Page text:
Peptide synthesis and purification

HBPs and non-HBPs (NHBPs) were prepared in mass quantities using a peptide synthesizer (Apex 396; AAPPTec) based on standard Fmoc chemistry, according to our previous report.12 The synthesized peptides were purified via reverse-phase high-performance liquid chromatography (Waters Corporation, Milford, MA, USA) using a Vydac C18 column and a gradient (0%–100% acetonitrile, 120 minutes) of water/acetonitrile containing 0.1% trifluoroacetic acid. The peptides were characterized in terms of molecular weight via liquid chromatography–mass spectrometry (Waters), and were found to have the expected molecular weights. The purity of the peptides was above 98%.

Binding affinity

The binding affinity of heparin to the peptides was measured via a slot-blot assay. Various concentrations of HBP in phosphate-buffered saline (PBS) were immobilized onto a nitrocellulose membrane in the slot-blot wells, and the wells were blocked with Tris-buffered saline (TBS) with 0.5% skim milk for 1 hour. Then, heparin (20 mg/mL) was incubated in the slot-blot wells for 90 minutes. The wells were then incubated overnight at 4°C with a mouse antiheparin antibody, followed by a reaction with horseradish peroxidase (HRP)-conjugated HBP (Lifespan Technologies, Salt Lake City, UT, USA) in PBS for 1 hour at room temperature. The bound antibodies were detected using chemiluminescence reagents (West-Zol; Intron Biotechnology, Seongnam, South Korea).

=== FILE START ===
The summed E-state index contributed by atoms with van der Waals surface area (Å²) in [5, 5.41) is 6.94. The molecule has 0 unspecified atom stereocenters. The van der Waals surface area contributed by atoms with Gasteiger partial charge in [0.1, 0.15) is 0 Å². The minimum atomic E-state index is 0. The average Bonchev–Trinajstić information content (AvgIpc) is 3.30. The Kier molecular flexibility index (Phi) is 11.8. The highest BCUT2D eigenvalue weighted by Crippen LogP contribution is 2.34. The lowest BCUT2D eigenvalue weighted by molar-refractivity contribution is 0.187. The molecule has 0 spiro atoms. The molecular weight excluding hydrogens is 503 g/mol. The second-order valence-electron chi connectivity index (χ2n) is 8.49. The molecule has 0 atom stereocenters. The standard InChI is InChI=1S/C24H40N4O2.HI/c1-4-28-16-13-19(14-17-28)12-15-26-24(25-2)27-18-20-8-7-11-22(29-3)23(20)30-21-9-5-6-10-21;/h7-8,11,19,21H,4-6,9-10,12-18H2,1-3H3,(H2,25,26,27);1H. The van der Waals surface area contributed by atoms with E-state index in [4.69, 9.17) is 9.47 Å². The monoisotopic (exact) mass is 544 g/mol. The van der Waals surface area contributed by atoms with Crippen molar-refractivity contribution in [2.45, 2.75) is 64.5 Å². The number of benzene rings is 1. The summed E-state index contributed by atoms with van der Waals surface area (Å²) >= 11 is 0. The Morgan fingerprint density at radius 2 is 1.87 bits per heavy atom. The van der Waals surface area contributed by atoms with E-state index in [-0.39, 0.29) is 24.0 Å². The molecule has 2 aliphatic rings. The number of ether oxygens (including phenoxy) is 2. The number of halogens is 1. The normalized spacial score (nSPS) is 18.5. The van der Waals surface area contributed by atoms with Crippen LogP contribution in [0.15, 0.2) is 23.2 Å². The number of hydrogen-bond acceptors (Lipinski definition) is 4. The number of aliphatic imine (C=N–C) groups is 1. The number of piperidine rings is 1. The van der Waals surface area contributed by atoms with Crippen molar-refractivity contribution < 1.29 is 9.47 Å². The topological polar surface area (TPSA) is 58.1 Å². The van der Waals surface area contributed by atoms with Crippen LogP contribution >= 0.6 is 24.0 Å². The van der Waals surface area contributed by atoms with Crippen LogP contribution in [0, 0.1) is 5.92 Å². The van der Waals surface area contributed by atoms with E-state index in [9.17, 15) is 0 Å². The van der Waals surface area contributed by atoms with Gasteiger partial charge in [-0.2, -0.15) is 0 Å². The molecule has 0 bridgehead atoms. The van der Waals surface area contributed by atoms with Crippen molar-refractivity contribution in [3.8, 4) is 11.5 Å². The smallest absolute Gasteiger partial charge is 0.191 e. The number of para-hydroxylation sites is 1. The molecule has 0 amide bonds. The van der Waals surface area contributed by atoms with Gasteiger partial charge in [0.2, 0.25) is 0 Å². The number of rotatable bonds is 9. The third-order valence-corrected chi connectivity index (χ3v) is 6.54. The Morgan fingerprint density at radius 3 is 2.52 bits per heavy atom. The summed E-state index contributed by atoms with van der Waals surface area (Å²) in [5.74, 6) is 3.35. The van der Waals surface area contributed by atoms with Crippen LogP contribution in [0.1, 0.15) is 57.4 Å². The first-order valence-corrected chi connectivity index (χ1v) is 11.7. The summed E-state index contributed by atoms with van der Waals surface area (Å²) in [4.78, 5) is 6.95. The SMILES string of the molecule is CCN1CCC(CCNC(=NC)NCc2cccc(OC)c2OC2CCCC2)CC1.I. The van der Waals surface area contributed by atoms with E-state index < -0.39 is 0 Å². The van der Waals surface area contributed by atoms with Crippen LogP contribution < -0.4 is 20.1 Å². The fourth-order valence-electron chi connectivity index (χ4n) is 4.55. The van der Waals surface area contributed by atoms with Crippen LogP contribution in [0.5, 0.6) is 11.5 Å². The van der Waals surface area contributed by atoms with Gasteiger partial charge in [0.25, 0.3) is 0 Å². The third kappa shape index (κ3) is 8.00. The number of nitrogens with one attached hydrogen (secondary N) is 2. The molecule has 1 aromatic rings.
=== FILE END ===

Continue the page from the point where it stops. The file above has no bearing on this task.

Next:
Cell lines and cell culture

HUVECs were obtained from Dr Lee Gene of Seoul National University. The procedure for obtaining cells from patients was approved by the Institutional Review Board (IRB) of Seoul National University Dental Hospital (SNUDH76/04-06). Human breast cancer cells (MDA-MB231-Luc-D3H1 cells and MDA-MB231 cells) were purchased from PerkinElmer and the American Type Culture Collection. The cells were cultured in Dulbecco’s modified Eagle’s medium supplemented with 10% fetal bovine serum and a 1% antibiotic–antimycotic solution (Thermo Fisher Scientific, Waltham, MA, USA). HUVECs, MDA-MB231 cells, and MDA-MB231-Luc-D3H1 cells were cultured at 37°C under a humidified 95%:5% (v:v) mixture of air and CO2. Media were changed twice weekly, and cells were subcultured following detachment with a 0.05% trypsin–0.02% ethylenediaminetetraacetic acid solution and seeding into fresh-culture flasks at a ratio of 1:4 upon reaching 80%–90% confluence.